A new study has shown the potential of analyzing cell-free DNA (cfDNA) present in patients’ blood for cancer markers in early cancer detection. This technique was used in some instances for patients who already were diagnosed with a cancer as reported by some studies.
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This was not a popular detection technique in early cancers because the smaller and earlier tumours tend to shed very small amounts of DNA into blood that can be hard to detect. Further the cancer associated genetic alterations was difficult to detect in the cell-free DNA samples because the primary or original tumour and its genetic makeup was not known.
The research addressed both of these limitations in the earlier methods and enabled the use of this technique for cancer detection in early cases. This technique could now have a potential to be used in cancer screening more effectively.
The test termed “liquid biopsies” was tried upon 138 patients with early tumours and it successfully identified the early-stage cancer in more than half of the patients. Liquid biopsies were used to detect the return of cancers after treatment.
This is the first time they have shown promise in cancer detection write the research team. Dr Victor Velculescu, professor of oncology at Johns Hopkins Kimmel Cancer Center, whose study was published in the journal Science Translational Medicine yesterday, said this is the first study that looked at early stage cancers and the use of this technique in them.
The technique is called targeted error correction sequencing (TEC-Seq). This technique can allow ultrasensitive direct evaluation of sequence changes in the DNA that flows in flood.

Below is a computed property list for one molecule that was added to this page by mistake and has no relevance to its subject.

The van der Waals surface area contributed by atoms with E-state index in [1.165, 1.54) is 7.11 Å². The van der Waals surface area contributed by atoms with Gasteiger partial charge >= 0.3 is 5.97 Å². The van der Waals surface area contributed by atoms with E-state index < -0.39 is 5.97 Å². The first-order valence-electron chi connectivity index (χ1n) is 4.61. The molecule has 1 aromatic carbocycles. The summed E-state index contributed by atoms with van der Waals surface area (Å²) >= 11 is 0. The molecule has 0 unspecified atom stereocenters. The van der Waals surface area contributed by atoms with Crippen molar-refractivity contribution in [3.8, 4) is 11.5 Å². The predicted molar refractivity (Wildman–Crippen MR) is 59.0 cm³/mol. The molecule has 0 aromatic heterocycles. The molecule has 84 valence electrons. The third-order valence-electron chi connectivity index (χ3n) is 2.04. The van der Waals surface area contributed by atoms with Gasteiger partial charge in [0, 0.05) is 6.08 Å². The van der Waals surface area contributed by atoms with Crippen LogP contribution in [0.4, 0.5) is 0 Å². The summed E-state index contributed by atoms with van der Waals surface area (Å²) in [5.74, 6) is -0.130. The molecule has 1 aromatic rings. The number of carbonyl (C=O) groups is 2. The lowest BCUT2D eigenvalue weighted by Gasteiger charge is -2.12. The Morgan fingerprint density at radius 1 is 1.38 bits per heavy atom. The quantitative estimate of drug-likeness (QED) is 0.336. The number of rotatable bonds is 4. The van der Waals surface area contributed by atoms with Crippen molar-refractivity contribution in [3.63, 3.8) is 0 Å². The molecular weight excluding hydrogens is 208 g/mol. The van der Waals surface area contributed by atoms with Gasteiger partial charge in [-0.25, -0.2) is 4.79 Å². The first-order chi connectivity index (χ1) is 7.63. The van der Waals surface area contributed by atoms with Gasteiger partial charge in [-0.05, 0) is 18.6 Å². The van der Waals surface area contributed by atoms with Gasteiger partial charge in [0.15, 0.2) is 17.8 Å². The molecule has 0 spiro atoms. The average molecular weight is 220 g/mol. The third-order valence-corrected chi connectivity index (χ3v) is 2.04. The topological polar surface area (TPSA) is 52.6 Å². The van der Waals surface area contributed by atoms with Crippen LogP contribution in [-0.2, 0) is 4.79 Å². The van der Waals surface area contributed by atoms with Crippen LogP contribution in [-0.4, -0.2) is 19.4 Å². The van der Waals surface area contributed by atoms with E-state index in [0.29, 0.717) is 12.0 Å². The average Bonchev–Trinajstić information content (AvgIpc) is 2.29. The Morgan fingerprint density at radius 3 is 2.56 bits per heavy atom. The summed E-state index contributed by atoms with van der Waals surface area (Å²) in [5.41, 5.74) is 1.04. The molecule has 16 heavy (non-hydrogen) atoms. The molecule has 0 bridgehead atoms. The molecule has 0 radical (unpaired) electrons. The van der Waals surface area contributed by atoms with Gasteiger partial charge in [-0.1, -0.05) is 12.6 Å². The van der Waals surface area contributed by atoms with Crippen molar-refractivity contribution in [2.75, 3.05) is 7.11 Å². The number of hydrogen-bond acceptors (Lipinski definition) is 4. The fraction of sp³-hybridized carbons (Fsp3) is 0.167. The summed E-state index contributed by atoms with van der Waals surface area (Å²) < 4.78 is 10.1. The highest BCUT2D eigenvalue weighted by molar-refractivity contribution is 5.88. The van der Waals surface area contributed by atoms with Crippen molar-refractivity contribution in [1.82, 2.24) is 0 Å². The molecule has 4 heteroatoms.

The most difficult part in using this test for detection was to enable it to identify the rare DNA from cancers and not showing up results from other types of genetic alterations or mutations that a person is born with or develops during life.
The team of researchers screened the blood samples from patients with breast, lung, ovarian and colorectal cancers. They noted 58 genes that are typically associated with these cancers. Of the 138 cancers, they could detect 86 stage I and stage II cancers. The genes were sequenced in 100 of the patients and 82 of them showed the same mutations in blood samples as well as in the tumour tissue samples. To be sure that they were on the right track, the team also tested 44 healthy patients and found that these persons did not have any cancer-derived mutations.
For this study the cfDNA is extracted from the blood and converted to a library of genes for reference. This library of genetic sequences is then captured and sequenced for analysis. Samples were processed within 2 hours from collection from the healthy individuals.
Among the cancer patients 45 were with breast cancer, 42 with colorectal cancer, 65 with lung cancer and 42 with ovarian cancer. These were untreated patients who had localized or metastatic disease at stages I and II. While concentrations of cfDNA were average of 7 ng/ml in healthy participants, it was around 29 ng/ml in cancer patients.
Velculescu explained that this was an early study and larger scale studies are necessary to be certain of the utility of this test. It would be around five years before this test could come into the market for safer and more accurate diagnosis of early cancers, he said.
Velculescu noted that the earlier participants in trials for this test would be heavy smokers who are at risk of developing cancers. Velculescu is also a co-founder of Personal Genome Diagnostics, a private liquid biopsy company.